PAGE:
Day Three: Probabilistic Data Structures and Algorithms


Probabilistic data structures can deal with data sets too large to handle by conventional means, or offer massive speedups at the cost of some uncertainty. Skip lists make for nice lock-free priority queues (useful in schedulers and online sorting algorithms), Bloom filters are well suited for set membership queries over data sets of arbitrary size, and locality-sensitive hashing provides quick approximate nearest neighbor queries and dimensionality reduction. Probabilistic matrix algorithms can speed up matrix math by several orders of magnitude with tight error bounds.

Case One: Probabilistic Matrix Math

Matrix decomposition and factorization techniques such as SVD and QR play an important role in many problems, from optimization and online control to machine learning. The new kid on the block, rank-revealing QR factorization provides a very efficient means of estimating matrix rank. All three benefit from quite recent work on probabilistic matrix algorithms. It's possible to significantly improve both parallelism and computational complexity while giving up very little in terms of accuracy. The paper above presents a method for reducing the complexity of finding the top kk components of an SVD from O(mnk)\O(mnk) to O(mnlog(k))\O(mnlog(k)) while admitting a natural parallel implementation. Two side notes:

  1. Joel Tropp, one of the authors of the paper above and a former prof of mine, is a great guy to follow for this. He's a very good writer and his areas of expertise are quite interesting/relevant to data science: sparse approximation, compressed sensing, and randomized algorithms.
  2. Spectral theory and random matrices are pretty fascinating fields (especially with regard to questions such as detecting spurious correlation and reasoning about the distribution of eigenvalues).

Case Two: Skip lists

In many cases skip lists are a nice drop in replacement for balanced trees when concurrent access is needed. Their basic operations (search, insert, and delete) all have all of the same big OO performance characteristics but their structure makes concurrent programming much simpler. They avoid the rebalancing issues that come up in alternatives such as red-black trees (rebalancing is also what makes efficient concurrent implementations difficult), and they're pretty cache friendly. As a bonus, range queries, k-th largest, and proximity queries are all O(log(n))\O(\log(n)).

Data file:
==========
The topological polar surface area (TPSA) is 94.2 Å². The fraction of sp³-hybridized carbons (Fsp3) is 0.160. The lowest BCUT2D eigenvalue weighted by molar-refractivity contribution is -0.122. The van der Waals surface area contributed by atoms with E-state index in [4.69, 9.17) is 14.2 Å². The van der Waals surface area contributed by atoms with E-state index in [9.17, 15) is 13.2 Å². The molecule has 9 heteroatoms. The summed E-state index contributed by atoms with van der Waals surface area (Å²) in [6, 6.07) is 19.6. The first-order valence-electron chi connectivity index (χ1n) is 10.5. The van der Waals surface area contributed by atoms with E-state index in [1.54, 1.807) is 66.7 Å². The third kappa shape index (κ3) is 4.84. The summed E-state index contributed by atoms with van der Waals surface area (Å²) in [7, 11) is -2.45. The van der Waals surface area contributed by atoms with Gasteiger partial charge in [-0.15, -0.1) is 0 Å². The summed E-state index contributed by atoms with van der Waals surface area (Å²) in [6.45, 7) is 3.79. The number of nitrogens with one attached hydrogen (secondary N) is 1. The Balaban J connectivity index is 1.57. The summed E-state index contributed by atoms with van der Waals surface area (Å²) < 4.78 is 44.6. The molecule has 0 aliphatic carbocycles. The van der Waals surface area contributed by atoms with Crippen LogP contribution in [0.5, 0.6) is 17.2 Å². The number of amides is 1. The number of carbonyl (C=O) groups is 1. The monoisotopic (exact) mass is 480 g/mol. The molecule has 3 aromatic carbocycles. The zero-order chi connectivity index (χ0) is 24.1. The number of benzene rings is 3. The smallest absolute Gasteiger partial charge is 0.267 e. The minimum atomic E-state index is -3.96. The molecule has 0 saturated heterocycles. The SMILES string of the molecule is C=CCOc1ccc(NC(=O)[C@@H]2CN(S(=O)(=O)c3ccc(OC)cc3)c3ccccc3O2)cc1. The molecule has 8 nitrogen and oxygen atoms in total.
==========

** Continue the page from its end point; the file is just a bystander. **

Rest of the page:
Case Three: Bloom Filters

Bloom filters provide space efficient set membership queries. They work by using kk hash functions to determine kk indices in a boolean array. When an item is inserted, each of those kk positions is set to true. To query an item, end each of the kk positions is checked. If all of the positions are set to true, the item is possibly in the set, but if any one of them is false, it's definitely not. This works well provided that the array doesn't become saturated with true values, and that the kk hash functions are independent/do a good job distributing the key space over the hash space uniformly. They're also simple enough to prove bounds on, which is useful for parameter selection.

Case Four: Locality-Sensitive Hashing

Nearest neighbor queries (where distance can be computed under an arbitrary metric function – not necessarily a spacial one) are both very useful, and very hard to do efficiently for high dimensional spaces. In practice, for 30+ dimensions, the search time for exact algorithms such as K-D trees is worse than linear search when you take into account cache effects/branch misprediction that comes about from a real world implementation.

Locality-sensitive hashing does the opposite of what most hash functions try to do in that it aims to maximize the probability of a collision for keys in close proximity. It's an example of dimensionality reduction and as such gets used and abused for unsupervised machine learning. For queries, I've seen it perform poorly on some geometric/spacial queries and extremely well on others, so your mileage may vary.